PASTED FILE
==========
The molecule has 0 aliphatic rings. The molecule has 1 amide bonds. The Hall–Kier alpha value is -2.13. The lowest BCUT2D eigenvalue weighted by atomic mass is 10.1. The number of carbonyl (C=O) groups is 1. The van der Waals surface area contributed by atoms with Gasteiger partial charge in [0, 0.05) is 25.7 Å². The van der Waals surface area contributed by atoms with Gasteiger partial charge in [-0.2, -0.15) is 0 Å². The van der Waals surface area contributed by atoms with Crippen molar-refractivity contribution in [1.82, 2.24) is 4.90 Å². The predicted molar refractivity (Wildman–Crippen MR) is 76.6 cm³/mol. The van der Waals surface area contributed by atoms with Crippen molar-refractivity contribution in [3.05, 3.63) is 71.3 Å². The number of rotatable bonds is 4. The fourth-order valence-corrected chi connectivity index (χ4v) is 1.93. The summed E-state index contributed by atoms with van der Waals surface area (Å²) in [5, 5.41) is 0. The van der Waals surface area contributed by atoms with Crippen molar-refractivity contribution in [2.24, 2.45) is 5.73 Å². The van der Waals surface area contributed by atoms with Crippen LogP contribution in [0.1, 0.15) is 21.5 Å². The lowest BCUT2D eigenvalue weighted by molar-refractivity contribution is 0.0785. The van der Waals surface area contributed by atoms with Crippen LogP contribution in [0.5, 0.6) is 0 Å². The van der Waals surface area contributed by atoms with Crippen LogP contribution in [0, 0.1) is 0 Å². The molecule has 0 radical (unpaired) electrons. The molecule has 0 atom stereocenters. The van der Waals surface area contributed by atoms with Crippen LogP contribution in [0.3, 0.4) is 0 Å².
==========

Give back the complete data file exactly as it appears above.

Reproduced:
The molecule has 0 aliphatic rings. The molecule has 1 amide bonds. The Hall–Kier alpha value is -2.13. The lowest BCUT2D eigenvalue weighted by atomic mass is 10.1. The number of carbonyl (C=O) groups is 1. The van der Waals surface area contributed by atoms with Gasteiger partial charge in [0, 0.05) is 25.7 Å². The van der Waals surface area contributed by atoms with Gasteiger partial charge in [-0.2, -0.15) is 0 Å². The van der Waals surface area contributed by atoms with Crippen molar-refractivity contribution in [1.82, 2.24) is 4.90 Å². The predicted molar refractivity (Wildman–Crippen MR) is 76.6 cm³/mol. The van der Waals surface area contributed by atoms with Crippen molar-refractivity contribution in [3.05, 3.63) is 71.3 Å². The number of rotatable bonds is 4. The fourth-order valence-corrected chi connectivity index (χ4v) is 1.93. The summed E-state index contributed by atoms with van der Waals surface area (Å²) in [5, 5.41) is 0. The van der Waals surface area contributed by atoms with Crippen molar-refractivity contribution in [2.24, 2.45) is 5.73 Å². The van der Waals surface area contributed by atoms with Crippen LogP contribution in [0.1, 0.15) is 21.5 Å². The lowest BCUT2D eigenvalue weighted by molar-refractivity contribution is 0.0785. The van der Waals surface area contributed by atoms with Crippen LogP contribution in [0.5, 0.6) is 0 Å². The van der Waals surface area contributed by atoms with Crippen LogP contribution in [0, 0.1) is 0 Å². The molecule has 0 radical (unpaired) electrons. The molecule has 0 atom stereocenters. The van der Waals surface area contributed by atoms with Crippen LogP contribution in [0.3, 0.4) is 0 Å².